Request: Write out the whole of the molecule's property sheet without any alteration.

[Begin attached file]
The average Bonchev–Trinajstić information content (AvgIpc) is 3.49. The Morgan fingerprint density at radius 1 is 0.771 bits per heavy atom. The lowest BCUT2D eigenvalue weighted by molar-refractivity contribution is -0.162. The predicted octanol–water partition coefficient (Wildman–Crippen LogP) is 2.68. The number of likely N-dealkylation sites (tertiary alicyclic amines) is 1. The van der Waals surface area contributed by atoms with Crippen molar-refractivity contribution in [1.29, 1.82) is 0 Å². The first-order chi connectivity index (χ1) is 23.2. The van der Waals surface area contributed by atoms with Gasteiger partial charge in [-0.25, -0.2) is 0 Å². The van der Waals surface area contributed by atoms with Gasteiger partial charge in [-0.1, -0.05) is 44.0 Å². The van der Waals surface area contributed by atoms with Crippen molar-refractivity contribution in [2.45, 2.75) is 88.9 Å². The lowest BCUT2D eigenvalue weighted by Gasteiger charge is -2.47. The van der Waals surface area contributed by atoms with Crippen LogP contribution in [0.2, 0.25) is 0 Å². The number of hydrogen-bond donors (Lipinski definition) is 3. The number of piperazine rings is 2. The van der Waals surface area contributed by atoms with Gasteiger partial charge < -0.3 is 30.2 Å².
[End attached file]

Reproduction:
The average Bonchev–Trinajstić information content (AvgIpc) is 3.49. The Morgan fingerprint density at radius 1 is 0.771 bits per heavy atom. The lowest BCUT2D eigenvalue weighted by molar-refractivity contribution is -0.162. The predicted octanol–water partition coefficient (Wildman–Crippen LogP) is 2.68. The number of likely N-dealkylation sites (tertiary alicyclic amines) is 1. The van der Waals surface area contributed by atoms with Crippen molar-refractivity contribution in [1.29, 1.82) is 0 Å². The first-order chi connectivity index (χ1) is 23.2. The van der Waals surface area contributed by atoms with Gasteiger partial charge in [-0.25, -0.2) is 0 Å². The van der Waals surface area contributed by atoms with Gasteiger partial charge in [-0.1, -0.05) is 44.0 Å². The van der Waals surface area contributed by atoms with Crippen molar-refractivity contribution in [2.45, 2.75) is 88.9 Å². The lowest BCUT2D eigenvalue weighted by Gasteiger charge is -2.47. The van der Waals surface area contributed by atoms with Crippen LogP contribution in [0.2, 0.25) is 0 Å². The number of hydrogen-bond donors (Lipinski definition) is 3. The number of piperazine rings is 2. The van der Waals surface area contributed by atoms with Gasteiger partial charge < -0.3 is 30.2 Å².